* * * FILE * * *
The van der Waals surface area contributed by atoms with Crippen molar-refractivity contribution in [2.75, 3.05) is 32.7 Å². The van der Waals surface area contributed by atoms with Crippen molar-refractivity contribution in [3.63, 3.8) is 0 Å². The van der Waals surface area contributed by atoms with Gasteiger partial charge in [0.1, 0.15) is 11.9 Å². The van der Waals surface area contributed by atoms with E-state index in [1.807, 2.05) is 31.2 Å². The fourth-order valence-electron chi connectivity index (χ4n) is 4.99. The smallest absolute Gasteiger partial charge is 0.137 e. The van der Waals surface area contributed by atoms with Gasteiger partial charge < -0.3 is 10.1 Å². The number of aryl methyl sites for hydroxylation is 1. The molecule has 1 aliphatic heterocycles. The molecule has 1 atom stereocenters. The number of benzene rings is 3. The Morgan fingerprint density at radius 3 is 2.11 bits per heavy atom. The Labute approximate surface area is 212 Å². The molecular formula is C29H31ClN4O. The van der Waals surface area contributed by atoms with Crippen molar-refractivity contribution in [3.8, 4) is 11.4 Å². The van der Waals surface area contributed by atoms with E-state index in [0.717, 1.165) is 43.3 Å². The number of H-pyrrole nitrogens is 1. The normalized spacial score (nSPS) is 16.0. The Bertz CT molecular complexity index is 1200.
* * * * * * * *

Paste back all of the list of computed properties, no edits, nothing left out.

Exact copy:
The van der Waals surface area contributed by atoms with Crippen molar-refractivity contribution in [2.75, 3.05) is 32.7 Å². The van der Waals surface area contributed by atoms with Crippen molar-refractivity contribution in [3.63, 3.8) is 0 Å². The van der Waals surface area contributed by atoms with Gasteiger partial charge in [0.1, 0.15) is 11.9 Å². The van der Waals surface area contributed by atoms with E-state index in [1.807, 2.05) is 31.2 Å². The fourth-order valence-electron chi connectivity index (χ4n) is 4.99. The smallest absolute Gasteiger partial charge is 0.137 e. The van der Waals surface area contributed by atoms with Gasteiger partial charge < -0.3 is 10.1 Å². The number of aryl methyl sites for hydroxylation is 1. The molecule has 1 aliphatic heterocycles. The molecule has 1 atom stereocenters. The number of benzene rings is 3. The Morgan fingerprint density at radius 3 is 2.11 bits per heavy atom. The Labute approximate surface area is 212 Å². The molecular formula is C29H31ClN4O. The van der Waals surface area contributed by atoms with Crippen molar-refractivity contribution in [3.8, 4) is 11.4 Å². The van der Waals surface area contributed by atoms with E-state index in [0.717, 1.165) is 43.3 Å². The number of H-pyrrole nitrogens is 1. The normalized spacial score (nSPS) is 16.0. The Bertz CT molecular complexity index is 1200.